Affogato means “drowned” in Italian, and you can drown just about any ice cream. Fior di latte and crema are most popular in Italy, though vanilla and chocolate are also excellent. Dulce de leche would be wonderful, with its caramelized milkiness, as would the bitterness of cherry amaretto. Pistachio is a welcome change from the unrolling highway of routine. Pisticci, a trattoria in Morningside Heights in Manhattan, drowns a tartufo — a bombe made with vanilla and chocolate ice creams with a Maraschino cherry in the middle, all encased in a hard chocolate shell — in espresso. The chef, Edmundo Garzón, told me that he serves 50 to 60 of these a week. “The secret is the coffee,” he said. “Espresso coffee. Very fresh, one shot. Double shot is too strong. Good coffee.”
But you don’t even need to use coffee in your affogato. According to the Tuscany-based food writer Emiko Davies, in Italy an affogato could be plain crema gelato drowned in chocolate or cherry syrup, or hazelnut gelato drowned in Marsala. “I’ve even seen a gelateria in Turin that does one with lemon and raspberry sorbet drowned in beer,” she said. A sgroppino, a scoop of lemon sorbet drowned in prosecco, might be considered affogato’s Venetian cousin. In Marcella Hazan’s “Essentials of Classic Italian Cooking,” a recipe for “The Chimney Sweep’s Gelato” calls for dusting an egg-custard gelato with finely ground espresso and drowning it in Scotch or bourbon.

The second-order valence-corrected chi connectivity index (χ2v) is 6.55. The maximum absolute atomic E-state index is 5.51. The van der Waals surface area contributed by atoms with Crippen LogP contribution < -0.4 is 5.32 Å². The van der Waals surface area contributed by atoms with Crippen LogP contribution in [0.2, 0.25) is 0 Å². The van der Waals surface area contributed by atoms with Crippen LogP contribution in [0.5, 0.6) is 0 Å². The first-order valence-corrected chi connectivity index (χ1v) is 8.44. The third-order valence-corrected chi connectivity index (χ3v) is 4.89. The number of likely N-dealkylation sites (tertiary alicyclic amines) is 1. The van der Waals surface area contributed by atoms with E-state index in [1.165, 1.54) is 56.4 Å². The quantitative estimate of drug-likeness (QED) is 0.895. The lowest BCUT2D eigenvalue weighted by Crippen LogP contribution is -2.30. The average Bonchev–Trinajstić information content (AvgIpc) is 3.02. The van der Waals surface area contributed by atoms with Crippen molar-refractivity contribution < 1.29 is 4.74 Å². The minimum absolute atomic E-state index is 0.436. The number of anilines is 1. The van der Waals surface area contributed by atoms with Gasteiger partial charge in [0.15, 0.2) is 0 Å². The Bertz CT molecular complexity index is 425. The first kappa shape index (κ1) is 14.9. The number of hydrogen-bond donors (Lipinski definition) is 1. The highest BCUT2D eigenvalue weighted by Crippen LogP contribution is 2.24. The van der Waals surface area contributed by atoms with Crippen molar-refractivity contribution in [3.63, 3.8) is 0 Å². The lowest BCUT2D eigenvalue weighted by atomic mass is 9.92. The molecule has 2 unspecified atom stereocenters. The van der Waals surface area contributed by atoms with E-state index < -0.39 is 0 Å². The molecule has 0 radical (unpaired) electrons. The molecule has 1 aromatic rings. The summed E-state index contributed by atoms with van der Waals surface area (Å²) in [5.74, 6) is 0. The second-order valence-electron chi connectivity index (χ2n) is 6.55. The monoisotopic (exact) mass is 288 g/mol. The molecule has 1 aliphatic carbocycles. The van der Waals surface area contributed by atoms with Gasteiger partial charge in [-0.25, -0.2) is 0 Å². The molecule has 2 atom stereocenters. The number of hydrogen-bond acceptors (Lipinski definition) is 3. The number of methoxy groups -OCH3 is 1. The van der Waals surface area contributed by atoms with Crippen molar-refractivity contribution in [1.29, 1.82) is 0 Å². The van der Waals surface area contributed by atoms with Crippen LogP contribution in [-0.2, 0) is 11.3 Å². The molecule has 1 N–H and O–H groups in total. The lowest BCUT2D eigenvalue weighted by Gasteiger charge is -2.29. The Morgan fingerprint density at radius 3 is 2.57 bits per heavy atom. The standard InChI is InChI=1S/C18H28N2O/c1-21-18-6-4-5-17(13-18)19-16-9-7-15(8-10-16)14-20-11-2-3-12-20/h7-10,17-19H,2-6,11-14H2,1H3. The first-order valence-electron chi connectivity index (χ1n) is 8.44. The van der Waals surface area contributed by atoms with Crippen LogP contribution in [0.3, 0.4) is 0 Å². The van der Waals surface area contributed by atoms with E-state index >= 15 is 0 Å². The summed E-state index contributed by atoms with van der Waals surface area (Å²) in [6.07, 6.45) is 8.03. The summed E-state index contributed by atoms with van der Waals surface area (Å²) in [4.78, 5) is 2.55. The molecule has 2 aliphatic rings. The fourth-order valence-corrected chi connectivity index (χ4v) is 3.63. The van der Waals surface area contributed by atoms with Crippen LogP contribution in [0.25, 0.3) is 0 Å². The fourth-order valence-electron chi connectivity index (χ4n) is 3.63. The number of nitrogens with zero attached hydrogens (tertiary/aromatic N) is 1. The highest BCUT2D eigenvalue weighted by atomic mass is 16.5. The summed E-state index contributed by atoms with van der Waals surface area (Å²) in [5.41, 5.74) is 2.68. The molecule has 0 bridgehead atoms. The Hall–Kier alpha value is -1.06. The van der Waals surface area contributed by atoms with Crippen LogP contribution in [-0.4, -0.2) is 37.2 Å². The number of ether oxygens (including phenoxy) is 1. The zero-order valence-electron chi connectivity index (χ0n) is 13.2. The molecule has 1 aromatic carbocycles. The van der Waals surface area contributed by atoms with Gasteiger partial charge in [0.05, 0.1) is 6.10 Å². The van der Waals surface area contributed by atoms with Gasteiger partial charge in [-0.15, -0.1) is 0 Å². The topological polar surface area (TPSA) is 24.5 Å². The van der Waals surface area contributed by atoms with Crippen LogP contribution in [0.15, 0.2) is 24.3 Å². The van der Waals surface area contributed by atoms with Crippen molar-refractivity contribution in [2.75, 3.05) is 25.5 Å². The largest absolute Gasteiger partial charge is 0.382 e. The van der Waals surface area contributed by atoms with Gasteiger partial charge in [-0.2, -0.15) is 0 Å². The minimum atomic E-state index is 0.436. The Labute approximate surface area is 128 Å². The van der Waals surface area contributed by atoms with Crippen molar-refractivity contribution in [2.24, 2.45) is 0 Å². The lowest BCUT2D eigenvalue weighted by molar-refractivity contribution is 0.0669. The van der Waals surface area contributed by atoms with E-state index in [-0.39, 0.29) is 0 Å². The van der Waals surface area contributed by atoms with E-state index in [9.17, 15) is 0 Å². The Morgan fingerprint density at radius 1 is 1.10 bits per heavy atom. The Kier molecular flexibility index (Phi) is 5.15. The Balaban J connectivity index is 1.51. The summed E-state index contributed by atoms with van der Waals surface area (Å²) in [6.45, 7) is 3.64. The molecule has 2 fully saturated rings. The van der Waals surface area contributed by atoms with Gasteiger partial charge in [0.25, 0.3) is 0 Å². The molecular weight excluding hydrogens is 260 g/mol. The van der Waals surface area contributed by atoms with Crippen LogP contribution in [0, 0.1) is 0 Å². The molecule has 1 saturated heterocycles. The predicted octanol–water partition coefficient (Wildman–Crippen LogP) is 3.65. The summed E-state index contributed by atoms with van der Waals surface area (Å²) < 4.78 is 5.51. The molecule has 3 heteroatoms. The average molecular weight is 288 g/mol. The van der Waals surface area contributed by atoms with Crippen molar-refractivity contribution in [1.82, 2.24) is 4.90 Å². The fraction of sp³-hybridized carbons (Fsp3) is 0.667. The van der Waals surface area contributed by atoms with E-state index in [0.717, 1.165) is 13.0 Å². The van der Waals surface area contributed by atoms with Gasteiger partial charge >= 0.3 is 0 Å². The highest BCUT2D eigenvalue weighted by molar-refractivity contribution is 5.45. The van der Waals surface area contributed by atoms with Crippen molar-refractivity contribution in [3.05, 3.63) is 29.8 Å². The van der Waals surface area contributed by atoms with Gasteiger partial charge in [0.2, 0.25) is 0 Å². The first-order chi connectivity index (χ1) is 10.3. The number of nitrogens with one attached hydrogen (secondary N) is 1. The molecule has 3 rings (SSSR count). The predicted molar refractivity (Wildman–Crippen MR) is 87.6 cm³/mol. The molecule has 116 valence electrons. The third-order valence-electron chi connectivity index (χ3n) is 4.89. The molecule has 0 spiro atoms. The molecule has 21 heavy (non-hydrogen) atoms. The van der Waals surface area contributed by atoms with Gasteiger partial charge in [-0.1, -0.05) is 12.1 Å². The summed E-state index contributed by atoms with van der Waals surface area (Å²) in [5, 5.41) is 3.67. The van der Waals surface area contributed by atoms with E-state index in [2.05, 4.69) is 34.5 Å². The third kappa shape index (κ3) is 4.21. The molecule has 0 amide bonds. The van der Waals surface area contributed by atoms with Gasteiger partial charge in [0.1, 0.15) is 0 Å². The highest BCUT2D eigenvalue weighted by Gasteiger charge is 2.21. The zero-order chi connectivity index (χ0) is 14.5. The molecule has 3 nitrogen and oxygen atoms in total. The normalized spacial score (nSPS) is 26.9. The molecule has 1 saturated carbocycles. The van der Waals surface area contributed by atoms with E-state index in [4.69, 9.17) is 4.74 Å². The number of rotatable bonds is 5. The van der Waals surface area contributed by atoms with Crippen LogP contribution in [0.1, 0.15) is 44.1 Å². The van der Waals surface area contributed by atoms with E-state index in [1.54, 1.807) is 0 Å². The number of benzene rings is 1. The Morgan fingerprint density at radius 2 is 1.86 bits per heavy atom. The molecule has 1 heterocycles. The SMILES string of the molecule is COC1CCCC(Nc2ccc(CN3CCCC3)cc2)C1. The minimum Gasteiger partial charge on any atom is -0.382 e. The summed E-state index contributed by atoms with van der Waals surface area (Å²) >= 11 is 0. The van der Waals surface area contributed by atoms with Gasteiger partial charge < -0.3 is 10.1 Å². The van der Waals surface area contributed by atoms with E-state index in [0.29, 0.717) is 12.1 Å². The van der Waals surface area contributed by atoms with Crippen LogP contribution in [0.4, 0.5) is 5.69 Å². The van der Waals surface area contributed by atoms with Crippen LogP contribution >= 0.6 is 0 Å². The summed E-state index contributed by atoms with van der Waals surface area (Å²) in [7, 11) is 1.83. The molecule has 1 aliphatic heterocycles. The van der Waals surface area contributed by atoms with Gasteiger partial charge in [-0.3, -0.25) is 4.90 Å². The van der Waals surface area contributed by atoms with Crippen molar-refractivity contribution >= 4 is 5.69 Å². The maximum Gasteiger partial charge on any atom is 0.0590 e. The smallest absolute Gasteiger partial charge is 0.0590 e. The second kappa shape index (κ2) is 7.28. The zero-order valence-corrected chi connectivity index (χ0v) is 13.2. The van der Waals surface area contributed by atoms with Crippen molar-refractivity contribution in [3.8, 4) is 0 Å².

Nick Larsen agreed that the evening drink he regularly makes for himself at home — a float of salted caramel ice cream and condensed milk drowned in cold brew — might be considered an affogato. “It’s just not a hot extraction,” he said. The real stuff he saves for Sugar Hill Creamery, the ice cream shops in Harlem that he runs with his wife, Petrushka. I’ve had many a Larsen affogato, each time swapping out the ice cream flavor according to my mood. The savory hum of the malted vanilla ice cream brought out the complexities of the espresso. The coffee ice cream with turmeric and ginger candy had notes of masala chai, warming me with its electricity. Plain vanilla provided the duvet of cream and caffeine that kept me going back for more.
Hallie Meyer, the owner of Caffè Panna in Gramercy Park, said her shop gets a regular afternoon crowd of solo customers like me. They sit down, order an affogato and leave. “It feels almost mature to have espresso poured over your ice cream, you know?” she said. I asked Meyer to walk me through her ideal affogato. This is it: A clear glass, so you can see the ice cream drowning. No eggs in the ice cream base, “because I want to taste the dairy,” she said. The espresso should come one-half to three-quarters of the way up the scoop. And on top, her pièce de résistance: a dollop of panna, Italian for “cream.”
The best affogato for me is one in which you can’t tell where the feathered edges of the melting ice cream start and where the tawny foam that rests atop the espresso ends. One of the creamiest affogati I’ve ever had was at Gran Caffè L’Aquila in Philadelphia. I asked for a scoop of fior di latte, which I often enjoy in an affogato for its pure dairy flavor. The barista pulled the espresso and then had to walk across the cafe, to where the gelato was on display, in order to scoop the fior di latte. That walk was the perfect amount of time for the espresso to cool down ever so slightly, which meant the ice cream didn’t melt too fast upon contact with the coffee. The foam stayed thick and buttery — or was it the fior di latte?